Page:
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Bradley v. Am. Smelting & Ref. Co. - 635 F. Supp. 1154 (W.D. Wash. 1986)

Rule:

A motion for summary judgment may be granted only where there exists no genuine issue of material fact and the moving party is entitled to judgment as a matter of law. Fed. R. Civ. P. 56(c).

Facts:

Plaintiffs Michael O. Bradley and Marie A. Bradley are landowners on the southern end of Vashon Island in King County, Washington, about four miles north of defendant American Smelting and Refining Company's copper smelter at Ruston, Washington. Plaintiff landowners filed a state court case against defendant company for nuisance and trespassing, alleging that defendant's smelter had emitted particles of arsenic and cadmium into the air for a number of years and that some such particles were carried by the wind and deposited on plaintiffs' property. For purposes of certification, the parties stipulated that particulate emissions from defendant's smelter are in fact carried by the wind and deposited on plaintiffs' land and that the particles so deposited are imperceptible to human senses. On these and other stipulated facts, the Washington Supreme Court held that emission of imperceptible airborne pollutants that settle on another person's land may constitute trespass as well as nuisance; that a trespass claim based on such emissions requires proof of actual damages; and that the limitations period for a trespass claim based on such emissions is three years.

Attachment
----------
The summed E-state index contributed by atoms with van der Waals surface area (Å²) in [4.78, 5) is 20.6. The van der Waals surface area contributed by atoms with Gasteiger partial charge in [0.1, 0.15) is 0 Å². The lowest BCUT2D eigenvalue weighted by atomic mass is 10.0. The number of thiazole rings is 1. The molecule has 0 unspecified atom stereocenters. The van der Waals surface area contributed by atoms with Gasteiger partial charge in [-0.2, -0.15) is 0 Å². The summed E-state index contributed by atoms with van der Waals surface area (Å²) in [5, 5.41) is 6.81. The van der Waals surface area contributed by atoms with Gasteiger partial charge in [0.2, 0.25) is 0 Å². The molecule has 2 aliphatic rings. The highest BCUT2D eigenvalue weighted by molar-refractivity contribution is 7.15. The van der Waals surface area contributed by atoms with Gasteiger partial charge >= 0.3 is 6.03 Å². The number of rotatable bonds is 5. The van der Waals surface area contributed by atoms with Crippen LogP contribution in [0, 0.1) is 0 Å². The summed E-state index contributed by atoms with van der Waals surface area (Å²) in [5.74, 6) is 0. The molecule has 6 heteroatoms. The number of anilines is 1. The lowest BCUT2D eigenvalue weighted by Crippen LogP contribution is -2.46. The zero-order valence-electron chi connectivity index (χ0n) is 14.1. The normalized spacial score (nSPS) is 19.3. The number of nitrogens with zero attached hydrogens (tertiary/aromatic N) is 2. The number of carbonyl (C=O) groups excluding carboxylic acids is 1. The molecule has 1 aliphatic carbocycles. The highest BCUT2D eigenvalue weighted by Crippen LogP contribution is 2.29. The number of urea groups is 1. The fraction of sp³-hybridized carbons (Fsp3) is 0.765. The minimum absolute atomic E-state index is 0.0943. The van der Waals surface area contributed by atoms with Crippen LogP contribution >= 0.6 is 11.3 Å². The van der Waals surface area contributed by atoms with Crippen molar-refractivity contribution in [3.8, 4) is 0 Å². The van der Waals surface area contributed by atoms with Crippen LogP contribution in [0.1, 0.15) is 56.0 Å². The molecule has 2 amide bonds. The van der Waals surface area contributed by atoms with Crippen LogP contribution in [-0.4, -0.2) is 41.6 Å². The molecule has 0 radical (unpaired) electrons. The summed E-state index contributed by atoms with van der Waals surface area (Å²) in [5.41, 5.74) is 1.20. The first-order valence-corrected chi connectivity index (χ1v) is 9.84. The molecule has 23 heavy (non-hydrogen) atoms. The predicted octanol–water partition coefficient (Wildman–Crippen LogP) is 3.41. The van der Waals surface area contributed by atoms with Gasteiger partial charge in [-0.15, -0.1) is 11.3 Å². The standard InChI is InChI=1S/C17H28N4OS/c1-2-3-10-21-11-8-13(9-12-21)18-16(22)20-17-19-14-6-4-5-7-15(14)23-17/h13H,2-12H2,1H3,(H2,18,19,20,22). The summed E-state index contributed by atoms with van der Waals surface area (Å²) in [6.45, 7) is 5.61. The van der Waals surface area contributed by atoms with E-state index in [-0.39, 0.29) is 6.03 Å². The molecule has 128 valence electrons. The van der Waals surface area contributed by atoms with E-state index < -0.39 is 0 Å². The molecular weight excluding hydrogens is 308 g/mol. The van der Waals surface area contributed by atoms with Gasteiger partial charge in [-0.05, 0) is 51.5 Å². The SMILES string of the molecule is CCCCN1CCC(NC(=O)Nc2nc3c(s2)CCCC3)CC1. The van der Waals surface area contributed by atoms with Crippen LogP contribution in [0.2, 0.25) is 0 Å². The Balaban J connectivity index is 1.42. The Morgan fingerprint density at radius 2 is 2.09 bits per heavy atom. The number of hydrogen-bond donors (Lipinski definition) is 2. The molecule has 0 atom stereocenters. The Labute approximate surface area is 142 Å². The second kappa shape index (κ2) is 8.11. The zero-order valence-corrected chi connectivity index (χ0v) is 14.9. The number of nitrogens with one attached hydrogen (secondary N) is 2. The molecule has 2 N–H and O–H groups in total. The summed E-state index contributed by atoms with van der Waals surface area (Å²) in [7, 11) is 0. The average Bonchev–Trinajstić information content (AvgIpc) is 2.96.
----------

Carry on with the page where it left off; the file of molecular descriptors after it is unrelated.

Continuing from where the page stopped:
Now, in federal District Court, plaintiffs filed another certification for damages, while defendant moved for summary judgment as to both the trespass and the nuisance claims. As for the trespass claim, defendant argues that plaintiffs have incurred no actual damages; even assuming that particles of arsenic and cadmium emitted from defendant's smelter have settled onto plaintiffs' land, these materials are innocuous in the tiny concentrations in which they actually have been found in plaintiff's soil.  As for the nuisance claim, defendant argues that it has not substantially interfered with plaintiffs' use and enjoyment of their property, that there has been no physical interference, and that any distress plaintiffs feel is unwarranted.

Issue:

Should the court grant defendant smelting company's motion for summary judgment in plaintiff landowners' suit for trespass and nuisance?

Answer:

Yes

Conclusion:

The United States District Court granted defendant's motion. The court concluded that summary judgment in defendant's favor was appropriate as to trespass because plaintiffs have not incurred any injury to support recovery in trespass. Because the undisputed evidence indicates that any arsenic or cadmium in plaintiffs' soil has not damaged plaintiffs' property, the court concluded that plaintiffs are unable to establish a necessary element of their trespass claim and that, therefore, defendant's motion for summary judgment should be granted as to plaintiffs' trespass claim. The court concluded that defendant's motion for summary judgment should be granted as to plaintiffs' nuisance claim because plaintiffs' distress was not compensable because the distress was clearly not a harm on which recovery for nuisance may be based. 

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